Colonial-Era Club Taken Over By Stray Dogs and Weeds

Kyaw Phyo Tha The Irrawaddy

RANGOON — At its peak, it was among the most famous gentlemen’s clubs in Asia, where Rudyard Kipling was inspired to write one of his most famous poems. But today, Rangoon’s Pegu Club is totally deserted and few people even know the building exists.

It is hard to find the Pegu Club, hidden behind a tall concrete fence close to the Russian embassy near downtown Rangoon. The Victorian-style teak structure was built in the late 1880s to serve as a watering hole for British army officers and civilian administrators in colonial days, and was considered on a par with the famed Royal Selangor Club of Kuala Lumpur and Tanglin Club in Singapore.

Kipling spent an evening there in 1889 and was inspired to write the poem “Mandalay” after listening to accounts of British officers who had been posted in Upper Burma following the British conquest of Burma’s second city in 1885.

Although the “Pegu Club Cocktail” (Gin and Rose’s lime juice) can be still be found in bars around the world, the building that gave it its name has fallen into a sorry state, like so many other colonial-era structures in the city. It was last used as a military audit office and dormitory for government staff in the 1990s.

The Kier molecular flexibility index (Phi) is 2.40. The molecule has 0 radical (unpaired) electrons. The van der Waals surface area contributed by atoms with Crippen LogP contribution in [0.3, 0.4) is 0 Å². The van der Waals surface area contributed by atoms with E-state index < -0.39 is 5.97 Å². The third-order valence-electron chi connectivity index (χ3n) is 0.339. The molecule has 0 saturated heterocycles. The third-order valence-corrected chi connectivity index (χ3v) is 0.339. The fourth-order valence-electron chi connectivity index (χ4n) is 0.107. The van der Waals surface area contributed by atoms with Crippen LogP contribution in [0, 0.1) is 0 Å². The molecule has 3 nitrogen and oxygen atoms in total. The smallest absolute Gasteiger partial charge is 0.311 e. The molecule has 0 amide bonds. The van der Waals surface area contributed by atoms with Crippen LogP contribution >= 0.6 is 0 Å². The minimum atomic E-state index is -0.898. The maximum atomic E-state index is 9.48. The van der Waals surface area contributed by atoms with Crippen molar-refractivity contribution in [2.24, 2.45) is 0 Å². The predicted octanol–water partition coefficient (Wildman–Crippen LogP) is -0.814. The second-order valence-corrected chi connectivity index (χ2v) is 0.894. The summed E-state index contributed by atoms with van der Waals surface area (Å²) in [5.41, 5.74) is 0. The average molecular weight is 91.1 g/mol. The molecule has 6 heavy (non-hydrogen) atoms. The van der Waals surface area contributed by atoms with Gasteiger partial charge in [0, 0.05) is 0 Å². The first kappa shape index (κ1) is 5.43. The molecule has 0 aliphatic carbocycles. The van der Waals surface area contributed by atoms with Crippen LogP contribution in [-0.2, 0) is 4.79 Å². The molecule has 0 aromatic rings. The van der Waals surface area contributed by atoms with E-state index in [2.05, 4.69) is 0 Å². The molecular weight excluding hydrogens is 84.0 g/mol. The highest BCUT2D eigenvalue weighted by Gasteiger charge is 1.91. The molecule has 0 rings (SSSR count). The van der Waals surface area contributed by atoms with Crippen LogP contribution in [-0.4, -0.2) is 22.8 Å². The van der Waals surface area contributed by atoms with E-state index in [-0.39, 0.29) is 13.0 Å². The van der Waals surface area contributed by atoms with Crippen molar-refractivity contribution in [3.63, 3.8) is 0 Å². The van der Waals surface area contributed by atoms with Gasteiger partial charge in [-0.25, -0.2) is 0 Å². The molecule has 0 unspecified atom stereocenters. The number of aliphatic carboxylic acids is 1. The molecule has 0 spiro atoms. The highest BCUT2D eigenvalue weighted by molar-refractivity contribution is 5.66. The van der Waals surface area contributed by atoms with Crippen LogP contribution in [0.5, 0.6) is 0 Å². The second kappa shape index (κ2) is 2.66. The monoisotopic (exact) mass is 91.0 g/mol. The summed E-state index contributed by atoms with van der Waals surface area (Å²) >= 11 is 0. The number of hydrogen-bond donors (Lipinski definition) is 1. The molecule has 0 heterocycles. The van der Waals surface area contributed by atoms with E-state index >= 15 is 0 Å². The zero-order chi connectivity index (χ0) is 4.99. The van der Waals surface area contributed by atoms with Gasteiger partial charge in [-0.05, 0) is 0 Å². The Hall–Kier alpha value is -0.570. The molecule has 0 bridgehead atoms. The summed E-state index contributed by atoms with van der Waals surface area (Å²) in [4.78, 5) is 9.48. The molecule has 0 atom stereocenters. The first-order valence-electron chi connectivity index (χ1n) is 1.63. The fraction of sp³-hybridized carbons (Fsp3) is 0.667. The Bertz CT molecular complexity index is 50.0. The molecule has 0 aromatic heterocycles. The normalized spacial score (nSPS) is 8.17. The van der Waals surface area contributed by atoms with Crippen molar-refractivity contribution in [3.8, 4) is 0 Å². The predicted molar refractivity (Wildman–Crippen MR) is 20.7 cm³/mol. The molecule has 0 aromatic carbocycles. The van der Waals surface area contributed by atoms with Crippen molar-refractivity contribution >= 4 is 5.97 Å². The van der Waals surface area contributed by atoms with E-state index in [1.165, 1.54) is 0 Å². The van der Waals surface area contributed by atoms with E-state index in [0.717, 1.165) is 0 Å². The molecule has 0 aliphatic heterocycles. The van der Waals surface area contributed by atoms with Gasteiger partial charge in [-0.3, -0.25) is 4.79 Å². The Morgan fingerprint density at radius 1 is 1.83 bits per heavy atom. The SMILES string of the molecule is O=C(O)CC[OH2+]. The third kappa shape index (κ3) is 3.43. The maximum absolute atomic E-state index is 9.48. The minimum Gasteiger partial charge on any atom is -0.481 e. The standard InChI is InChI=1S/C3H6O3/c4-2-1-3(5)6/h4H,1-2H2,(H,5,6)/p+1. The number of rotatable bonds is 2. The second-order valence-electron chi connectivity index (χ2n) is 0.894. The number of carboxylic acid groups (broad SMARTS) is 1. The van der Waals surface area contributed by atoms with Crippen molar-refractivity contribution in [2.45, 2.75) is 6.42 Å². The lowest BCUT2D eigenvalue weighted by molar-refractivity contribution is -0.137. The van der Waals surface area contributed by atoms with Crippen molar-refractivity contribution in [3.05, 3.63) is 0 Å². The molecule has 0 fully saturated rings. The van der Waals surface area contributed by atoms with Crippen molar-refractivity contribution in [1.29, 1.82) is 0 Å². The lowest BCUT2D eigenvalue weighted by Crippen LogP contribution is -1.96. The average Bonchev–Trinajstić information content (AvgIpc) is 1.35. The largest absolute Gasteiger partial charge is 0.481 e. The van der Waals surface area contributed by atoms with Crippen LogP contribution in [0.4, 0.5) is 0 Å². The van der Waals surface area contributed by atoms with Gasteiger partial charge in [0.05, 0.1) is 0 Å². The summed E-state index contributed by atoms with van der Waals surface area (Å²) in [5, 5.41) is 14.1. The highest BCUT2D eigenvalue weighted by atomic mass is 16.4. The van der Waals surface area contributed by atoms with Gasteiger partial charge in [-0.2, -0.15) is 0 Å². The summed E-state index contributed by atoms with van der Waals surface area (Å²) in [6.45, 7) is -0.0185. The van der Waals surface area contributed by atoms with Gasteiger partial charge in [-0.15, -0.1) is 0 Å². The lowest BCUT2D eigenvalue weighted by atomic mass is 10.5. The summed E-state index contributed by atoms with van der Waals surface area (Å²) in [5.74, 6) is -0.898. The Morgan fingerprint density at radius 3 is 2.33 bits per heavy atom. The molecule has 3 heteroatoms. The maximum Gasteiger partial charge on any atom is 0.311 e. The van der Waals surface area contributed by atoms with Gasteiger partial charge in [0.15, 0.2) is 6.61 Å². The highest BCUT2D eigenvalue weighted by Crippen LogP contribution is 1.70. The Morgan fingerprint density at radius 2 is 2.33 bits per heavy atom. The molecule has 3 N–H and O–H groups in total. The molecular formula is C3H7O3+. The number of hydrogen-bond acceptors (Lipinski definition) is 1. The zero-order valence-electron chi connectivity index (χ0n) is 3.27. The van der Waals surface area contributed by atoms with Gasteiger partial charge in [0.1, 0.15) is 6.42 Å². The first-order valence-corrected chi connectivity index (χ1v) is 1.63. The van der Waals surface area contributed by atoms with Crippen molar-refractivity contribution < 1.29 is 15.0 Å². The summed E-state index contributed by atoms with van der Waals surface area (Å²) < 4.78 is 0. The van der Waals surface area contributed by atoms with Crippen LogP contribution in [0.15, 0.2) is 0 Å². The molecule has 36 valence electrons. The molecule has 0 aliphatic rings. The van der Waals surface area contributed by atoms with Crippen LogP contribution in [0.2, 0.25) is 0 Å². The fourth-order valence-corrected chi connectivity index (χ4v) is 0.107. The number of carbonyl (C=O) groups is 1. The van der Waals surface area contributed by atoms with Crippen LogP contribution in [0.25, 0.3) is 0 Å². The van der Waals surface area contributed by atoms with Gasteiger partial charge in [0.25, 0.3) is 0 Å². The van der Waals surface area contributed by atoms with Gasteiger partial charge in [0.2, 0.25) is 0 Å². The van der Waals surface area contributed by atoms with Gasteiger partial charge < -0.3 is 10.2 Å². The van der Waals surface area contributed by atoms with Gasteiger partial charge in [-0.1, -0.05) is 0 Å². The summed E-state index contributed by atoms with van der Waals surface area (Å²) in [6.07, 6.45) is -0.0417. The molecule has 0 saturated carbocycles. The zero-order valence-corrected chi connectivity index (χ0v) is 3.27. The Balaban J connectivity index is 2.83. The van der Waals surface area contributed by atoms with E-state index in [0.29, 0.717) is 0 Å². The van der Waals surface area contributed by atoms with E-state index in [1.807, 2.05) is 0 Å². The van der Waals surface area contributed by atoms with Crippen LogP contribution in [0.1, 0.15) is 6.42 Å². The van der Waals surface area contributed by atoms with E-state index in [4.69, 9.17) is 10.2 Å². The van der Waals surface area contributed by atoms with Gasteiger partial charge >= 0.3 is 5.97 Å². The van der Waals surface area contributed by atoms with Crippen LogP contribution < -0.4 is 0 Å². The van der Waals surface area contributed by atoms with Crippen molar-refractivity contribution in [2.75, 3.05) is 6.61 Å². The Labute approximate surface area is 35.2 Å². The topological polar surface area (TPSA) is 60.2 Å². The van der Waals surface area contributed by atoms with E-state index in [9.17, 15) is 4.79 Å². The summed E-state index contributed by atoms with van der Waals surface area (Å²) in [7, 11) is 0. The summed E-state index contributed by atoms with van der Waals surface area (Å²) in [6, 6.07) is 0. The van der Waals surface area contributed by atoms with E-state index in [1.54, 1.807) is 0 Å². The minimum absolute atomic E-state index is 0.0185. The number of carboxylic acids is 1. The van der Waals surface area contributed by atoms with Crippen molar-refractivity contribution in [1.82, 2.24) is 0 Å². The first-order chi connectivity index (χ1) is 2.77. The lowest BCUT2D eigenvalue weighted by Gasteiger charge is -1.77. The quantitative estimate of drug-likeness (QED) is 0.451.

The inner courtyard is wildly overgrown with weeds. Ceilings are broken, and floors are littered with animal droppings left by the stray dogs who wander around inside. The staircases feel like they may collapse under the slightest pressure.

The building is visibly derelict and crying out for renovation, but it has not been ignored completely. Under the portico, a written notice has been placed under a piece of brick to stop it blowing away. The notice reads: “The Pegu Club has been designated as a heritage building by the government so help preserve it.” It seems no one is paying attention.